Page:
Expect Seahawks to move down in deep NFL draft
Seahawks general manager John Schneider has never seen a draft like this one. He’s not alone. The Kansas City Chiefs are looking at four players for the No. 1 pick because there is no obvious choice. Mike Mayock, widely considered the best draft analyst in the business, said he has “zero confidence” in his mock draft. John Elway told the Denver Post, “We feel like we can get as good a player at No. 28 as we could at 10.”
“It’s the most unique draft, and honest to God I’m not just saying this because we don’t have a first-round draft choice this year,” Schneider said. “It’s really just going to be your favorite flavor of ice cream.”
The Seahawks, who don’t have a first-round choice after trading it to Minnesota in the Percy Harvin deal, are scheduled to draft their first player in the second round Friday with the 56th selection overall. There is always a wait-and-see aspect, but this year will likely accentuate that as teams see who rises and falls in a draft viewed as deep but not top-heavy.
Schneider has made five draft-day trades in his three years at the helm. Not once did the Seahawks move forward in any of the deals.
“We don’t really move up,” Schneider said. “I’m not going to say that. You never know, there may be a player that falls. That’s what I’m saying, we have no idea. My boss kind of gives me crud for not ever moving up.”
Don’t put it past the Seahawks to move up if a player they value highly falls late in the first round or early in the second round – Schneider calls these scenarios upsets – but history suggests, if anything, Seattle will trade down and stockpile more selections later in the draft.
Schneider and his staff build their draft board based on “depth at each position and then how we think people can compete at certain positions with the guys currently on our roster or the guys we project may not be on our roster in 2014.”
The Seahawks bolstered their roster with big moves this offseason – “Offseason champs,” NFL Network analyst Charles Davis said in reports – but that doesn’t mean the Seahawks don’t have needs.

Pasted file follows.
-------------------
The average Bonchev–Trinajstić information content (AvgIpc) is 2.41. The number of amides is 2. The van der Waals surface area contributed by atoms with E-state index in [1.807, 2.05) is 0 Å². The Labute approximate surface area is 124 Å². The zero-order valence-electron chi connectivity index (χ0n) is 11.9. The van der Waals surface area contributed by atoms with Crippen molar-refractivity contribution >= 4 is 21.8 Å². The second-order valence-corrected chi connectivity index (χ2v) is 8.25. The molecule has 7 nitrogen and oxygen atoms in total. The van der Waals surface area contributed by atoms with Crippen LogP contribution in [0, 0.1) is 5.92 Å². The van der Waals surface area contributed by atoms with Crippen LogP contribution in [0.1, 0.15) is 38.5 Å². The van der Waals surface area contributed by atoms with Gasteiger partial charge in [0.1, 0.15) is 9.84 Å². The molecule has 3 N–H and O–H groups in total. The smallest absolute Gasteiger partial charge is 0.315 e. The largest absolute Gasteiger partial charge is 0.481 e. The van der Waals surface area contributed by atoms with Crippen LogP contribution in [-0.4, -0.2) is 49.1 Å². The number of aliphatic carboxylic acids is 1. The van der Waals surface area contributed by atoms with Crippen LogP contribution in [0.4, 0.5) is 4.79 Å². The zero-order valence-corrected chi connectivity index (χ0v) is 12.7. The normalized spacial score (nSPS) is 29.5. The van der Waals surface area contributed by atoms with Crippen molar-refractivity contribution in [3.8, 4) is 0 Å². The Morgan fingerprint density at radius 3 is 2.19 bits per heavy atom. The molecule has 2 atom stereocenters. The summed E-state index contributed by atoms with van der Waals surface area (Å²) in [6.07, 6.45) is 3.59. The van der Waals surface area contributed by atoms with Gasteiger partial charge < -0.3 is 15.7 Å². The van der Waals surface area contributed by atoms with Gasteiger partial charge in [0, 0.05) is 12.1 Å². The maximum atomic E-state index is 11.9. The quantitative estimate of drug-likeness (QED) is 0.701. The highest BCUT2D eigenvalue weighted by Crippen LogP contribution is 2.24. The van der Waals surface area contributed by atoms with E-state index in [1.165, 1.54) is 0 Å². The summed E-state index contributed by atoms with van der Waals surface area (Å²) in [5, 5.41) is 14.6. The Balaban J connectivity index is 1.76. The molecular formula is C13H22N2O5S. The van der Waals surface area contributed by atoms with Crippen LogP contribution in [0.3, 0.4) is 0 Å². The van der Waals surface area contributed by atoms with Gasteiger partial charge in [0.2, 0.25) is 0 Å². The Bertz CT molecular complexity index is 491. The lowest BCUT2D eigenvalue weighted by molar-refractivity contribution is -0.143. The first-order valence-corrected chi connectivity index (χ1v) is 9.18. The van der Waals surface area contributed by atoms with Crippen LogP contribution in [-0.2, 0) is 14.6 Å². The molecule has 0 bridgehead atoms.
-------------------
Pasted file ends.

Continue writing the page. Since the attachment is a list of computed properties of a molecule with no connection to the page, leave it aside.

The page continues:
Here are some positions where the Seahawks could use some help through the draft:
The Seahawks have found value at this position in the draft before with starters K.J. Wright (2011) and Bobby Wagner (2012). Arthur Brown from Kansas State, Khaseem Greene from Rutgers or Zaviar Gooden from Missouri are all possible options.
The Seahawks signed free agent Tony McDaniel to man the middle with steady Brandon Mebane, but they could use more depth. The good news: This draft is deep with defensive tackles. “It is absolutely loaded,” NFL Network analyst Daniel Jeremiah said in a report.
John Jenkins, a 346-pounder from Georgia with consistency issues, could be an option in the second or third round. So could Ohio State’s Johnathan Hankins, a 320-pounder.
Later-round options include Nick Williams, a defensive tackle from Samford who can also play some defensive end, and Akeem Spence from Illinois.
Arkansas-Pine Bluff’s Terron Armstead is a physical specimen and could fit in the second round. San Jose State’s David Quessenberry and Virginia’s Oday Aboushi could be middle-round targets.
Yes, the Seahawks just signed Harvin. And, yes, they return Sidney Rice, Golden Tate and Doug Baldwin. But the Seahawks could still be in the market for a receiver. Tennessee Tech’s Da’Rick Rogers is an option in the second or third round. Georgia’s Tavarres King could also be a punt returner.
The Seahawks re-signed Josh Portis this offseason and announced the signing of free agent Jerrod Johnson on Wednesday. Johnson started at Texas A&M before losing the job to Ryan Tannehill his senior season. Johnson has spent time with the Eagles and Steelers but hasn’t played in a game.
The Seahawks signed Brady Quinn this offseason to be Russell Wilson’s backup, but Quinn’s career 12-to-17 touchdown-to-interception ratio might have Seattle looking for a quarterback in the later rounds.
Keep an eye on Matt Scott, a dual-threat quarterback from Arizona, in the third or fourth round or Vanderbilt’s Jordan Rodgers, the brother of Aaron Rodgers, in the seventh round.